The leaders of Japan and the US have met at Pearl Harbor in Hawaii, 75 years after the surprise Japanese air attack that led to the US entering World War II.
The meeting on Tuesday between Shinzo Abe and Barack Obama at the historic site is a further step in the reconciliation process between the two wartime enemies.
The Japanese prime minister and US president have both sought to guide their citizens to embrace reconciliation and remembrance.
Although Abe’s visit is not the first by a Japanese leader to Pearl Harbor, it is the first to include ceremonies and speeches together with the US president.
For Obama, it is possibly the last time he has met a foreign leader as president, White House aides said.
“This visit, and the president’s visit to Hiroshima earlier this year, would not have been possible eight years ago,” said Daniel Kritenbrink, Obama’s top Asia adviser in the White House.
“That we are here today is the result of years of efforts at all levels of our government and societies, which has allowed us to jointly and directly deal with even the most sensitive aspects of our shared history.”
The meeting between the two leaders comes as Abe prepares to lead Japan into an uncertain era, with Republican Donald Trump set to occupy the White House in January.
The president-elect has declared his opposition to the Trans-Pacific Partnership trade agreement that Obama was pushing for and that Abe made the heart of his economic strategy.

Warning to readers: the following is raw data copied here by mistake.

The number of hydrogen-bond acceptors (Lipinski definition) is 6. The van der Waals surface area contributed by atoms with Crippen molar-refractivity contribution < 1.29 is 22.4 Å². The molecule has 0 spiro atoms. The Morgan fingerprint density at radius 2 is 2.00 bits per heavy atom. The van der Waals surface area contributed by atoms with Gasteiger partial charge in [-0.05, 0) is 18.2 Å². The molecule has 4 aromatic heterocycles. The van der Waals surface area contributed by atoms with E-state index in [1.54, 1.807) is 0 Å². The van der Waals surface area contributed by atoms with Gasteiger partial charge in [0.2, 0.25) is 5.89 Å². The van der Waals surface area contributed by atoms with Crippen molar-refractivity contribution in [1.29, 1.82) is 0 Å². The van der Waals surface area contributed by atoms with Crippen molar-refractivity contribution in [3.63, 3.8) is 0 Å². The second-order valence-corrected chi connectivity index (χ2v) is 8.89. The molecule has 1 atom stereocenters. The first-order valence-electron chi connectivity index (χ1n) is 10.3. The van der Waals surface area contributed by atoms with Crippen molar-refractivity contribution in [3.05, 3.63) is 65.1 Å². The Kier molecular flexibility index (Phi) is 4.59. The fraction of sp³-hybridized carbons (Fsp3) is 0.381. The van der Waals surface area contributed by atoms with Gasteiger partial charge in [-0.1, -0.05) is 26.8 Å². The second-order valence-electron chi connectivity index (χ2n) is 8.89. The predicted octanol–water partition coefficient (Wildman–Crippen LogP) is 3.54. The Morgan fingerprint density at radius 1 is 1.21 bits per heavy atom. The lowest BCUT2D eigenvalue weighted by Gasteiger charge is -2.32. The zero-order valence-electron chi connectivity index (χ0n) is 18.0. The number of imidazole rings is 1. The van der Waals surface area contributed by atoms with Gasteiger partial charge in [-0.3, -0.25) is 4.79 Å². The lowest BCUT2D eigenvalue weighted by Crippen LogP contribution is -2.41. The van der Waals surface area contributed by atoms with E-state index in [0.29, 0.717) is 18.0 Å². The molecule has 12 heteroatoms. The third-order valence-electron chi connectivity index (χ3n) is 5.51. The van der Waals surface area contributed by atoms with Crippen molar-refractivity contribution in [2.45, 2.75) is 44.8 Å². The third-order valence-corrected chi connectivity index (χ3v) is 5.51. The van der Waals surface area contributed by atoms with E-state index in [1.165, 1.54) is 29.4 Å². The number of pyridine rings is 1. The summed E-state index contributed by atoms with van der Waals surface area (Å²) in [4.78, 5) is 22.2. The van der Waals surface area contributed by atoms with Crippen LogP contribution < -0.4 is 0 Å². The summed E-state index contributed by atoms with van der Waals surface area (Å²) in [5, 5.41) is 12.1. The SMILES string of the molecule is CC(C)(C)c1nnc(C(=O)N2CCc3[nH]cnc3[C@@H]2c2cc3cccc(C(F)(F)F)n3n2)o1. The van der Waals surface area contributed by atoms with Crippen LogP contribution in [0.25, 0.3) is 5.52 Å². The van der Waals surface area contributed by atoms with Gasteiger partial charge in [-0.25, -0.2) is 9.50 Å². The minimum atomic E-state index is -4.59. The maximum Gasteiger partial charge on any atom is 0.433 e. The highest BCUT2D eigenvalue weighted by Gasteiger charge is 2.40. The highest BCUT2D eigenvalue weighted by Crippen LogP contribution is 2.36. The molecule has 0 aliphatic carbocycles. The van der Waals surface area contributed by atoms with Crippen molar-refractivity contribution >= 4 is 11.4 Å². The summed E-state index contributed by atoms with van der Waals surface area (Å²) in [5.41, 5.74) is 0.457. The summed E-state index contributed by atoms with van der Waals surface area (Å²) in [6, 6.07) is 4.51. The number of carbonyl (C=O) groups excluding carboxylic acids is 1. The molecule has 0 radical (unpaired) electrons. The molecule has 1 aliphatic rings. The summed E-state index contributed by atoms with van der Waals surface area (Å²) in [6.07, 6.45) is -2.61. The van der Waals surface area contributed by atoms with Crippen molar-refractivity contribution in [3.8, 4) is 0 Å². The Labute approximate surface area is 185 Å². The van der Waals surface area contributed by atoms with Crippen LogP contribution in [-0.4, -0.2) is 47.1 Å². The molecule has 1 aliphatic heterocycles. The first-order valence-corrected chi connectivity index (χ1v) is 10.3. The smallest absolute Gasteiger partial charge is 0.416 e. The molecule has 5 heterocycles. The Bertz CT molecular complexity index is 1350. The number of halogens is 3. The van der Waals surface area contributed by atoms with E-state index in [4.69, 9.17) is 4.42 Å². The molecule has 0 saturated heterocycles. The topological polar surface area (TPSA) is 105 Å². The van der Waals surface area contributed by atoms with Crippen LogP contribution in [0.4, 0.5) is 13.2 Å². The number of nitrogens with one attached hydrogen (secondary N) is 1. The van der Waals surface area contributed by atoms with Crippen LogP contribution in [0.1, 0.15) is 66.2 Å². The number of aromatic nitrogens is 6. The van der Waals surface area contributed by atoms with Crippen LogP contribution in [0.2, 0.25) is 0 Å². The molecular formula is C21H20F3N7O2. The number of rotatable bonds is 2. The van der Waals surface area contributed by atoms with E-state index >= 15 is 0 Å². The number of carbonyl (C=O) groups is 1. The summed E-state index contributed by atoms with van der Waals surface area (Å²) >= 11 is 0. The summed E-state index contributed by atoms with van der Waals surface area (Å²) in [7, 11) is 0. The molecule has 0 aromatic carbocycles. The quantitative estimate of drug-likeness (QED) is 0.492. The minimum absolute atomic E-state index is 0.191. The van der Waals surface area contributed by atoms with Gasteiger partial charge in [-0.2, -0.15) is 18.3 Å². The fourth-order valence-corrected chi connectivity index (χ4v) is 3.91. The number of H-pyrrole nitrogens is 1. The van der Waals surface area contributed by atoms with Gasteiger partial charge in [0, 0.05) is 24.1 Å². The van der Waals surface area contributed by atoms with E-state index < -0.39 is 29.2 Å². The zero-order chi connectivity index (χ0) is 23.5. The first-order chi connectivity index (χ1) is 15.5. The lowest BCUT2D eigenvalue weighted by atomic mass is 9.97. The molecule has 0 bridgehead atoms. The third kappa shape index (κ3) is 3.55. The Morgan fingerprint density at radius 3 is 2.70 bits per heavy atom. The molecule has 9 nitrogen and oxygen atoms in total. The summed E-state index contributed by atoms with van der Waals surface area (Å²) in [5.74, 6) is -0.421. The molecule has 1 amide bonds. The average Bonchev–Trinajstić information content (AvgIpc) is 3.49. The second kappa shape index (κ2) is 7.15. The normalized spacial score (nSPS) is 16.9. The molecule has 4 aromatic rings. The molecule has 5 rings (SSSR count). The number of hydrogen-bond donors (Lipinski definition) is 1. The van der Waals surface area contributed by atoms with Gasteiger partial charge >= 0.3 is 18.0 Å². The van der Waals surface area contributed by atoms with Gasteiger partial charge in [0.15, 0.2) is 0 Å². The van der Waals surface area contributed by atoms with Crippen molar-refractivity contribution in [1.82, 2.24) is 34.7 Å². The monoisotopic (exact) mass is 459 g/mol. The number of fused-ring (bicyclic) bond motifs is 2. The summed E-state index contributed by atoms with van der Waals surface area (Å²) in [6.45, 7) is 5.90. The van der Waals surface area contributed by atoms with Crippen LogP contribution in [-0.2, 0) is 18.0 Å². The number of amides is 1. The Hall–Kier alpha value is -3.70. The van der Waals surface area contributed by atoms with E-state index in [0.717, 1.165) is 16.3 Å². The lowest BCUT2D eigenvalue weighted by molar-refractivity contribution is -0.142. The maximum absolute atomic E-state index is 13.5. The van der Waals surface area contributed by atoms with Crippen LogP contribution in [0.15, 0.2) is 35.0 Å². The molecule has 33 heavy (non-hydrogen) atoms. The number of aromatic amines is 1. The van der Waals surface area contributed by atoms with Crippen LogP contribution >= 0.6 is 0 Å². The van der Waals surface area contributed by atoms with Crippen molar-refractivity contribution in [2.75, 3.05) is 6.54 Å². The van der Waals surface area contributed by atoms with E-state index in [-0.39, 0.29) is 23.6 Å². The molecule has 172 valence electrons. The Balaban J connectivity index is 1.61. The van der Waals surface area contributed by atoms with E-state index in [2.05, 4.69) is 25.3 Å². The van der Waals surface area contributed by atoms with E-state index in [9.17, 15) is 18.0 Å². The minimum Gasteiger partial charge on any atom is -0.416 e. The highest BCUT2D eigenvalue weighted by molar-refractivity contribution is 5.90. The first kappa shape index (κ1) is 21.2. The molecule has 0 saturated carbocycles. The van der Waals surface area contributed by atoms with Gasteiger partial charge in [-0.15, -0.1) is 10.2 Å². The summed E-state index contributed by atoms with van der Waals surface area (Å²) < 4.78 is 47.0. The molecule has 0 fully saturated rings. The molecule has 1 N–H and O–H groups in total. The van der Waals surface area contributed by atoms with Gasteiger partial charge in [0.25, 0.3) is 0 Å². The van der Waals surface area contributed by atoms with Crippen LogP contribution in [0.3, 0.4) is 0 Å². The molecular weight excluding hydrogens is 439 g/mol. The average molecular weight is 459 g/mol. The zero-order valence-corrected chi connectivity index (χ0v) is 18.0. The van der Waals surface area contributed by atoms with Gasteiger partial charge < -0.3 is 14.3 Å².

And, at least on the campaign trail, Trump has even called into question the US security guarantees that shielded Japan through the Cold War and later the rise of China.
In eight years, Obama, America’s Hawaiian-born first “Pacific president”, never made the headway he wanted in his vaunted “rebalance to Asia” diplomatic strategy. In May, he visited Hiroshima to pay his respects.
The Japanese attack of January 7, 1941, on an unsuspecting US fleet moored at Pearl Harbor turned the Pacific into a major theatre of war.
The raid had been prepared in secret by Japan for months, but was over within two hours.
Japanese warplanes came out of nowhere to sink much of the US fleet and leave 2,400 sailors and soldiers dead.
A reluctant America was drawn into the war already raging in Europe and its colonies, a war that ended after US atom bombs razed the Japanese cities of Hiroshima and Nagasaki.
In May, Obama surveyed the preserved ruins in Hiroshima and revived his Nobel Peace Prize-winning call for a world without nuclear weapons.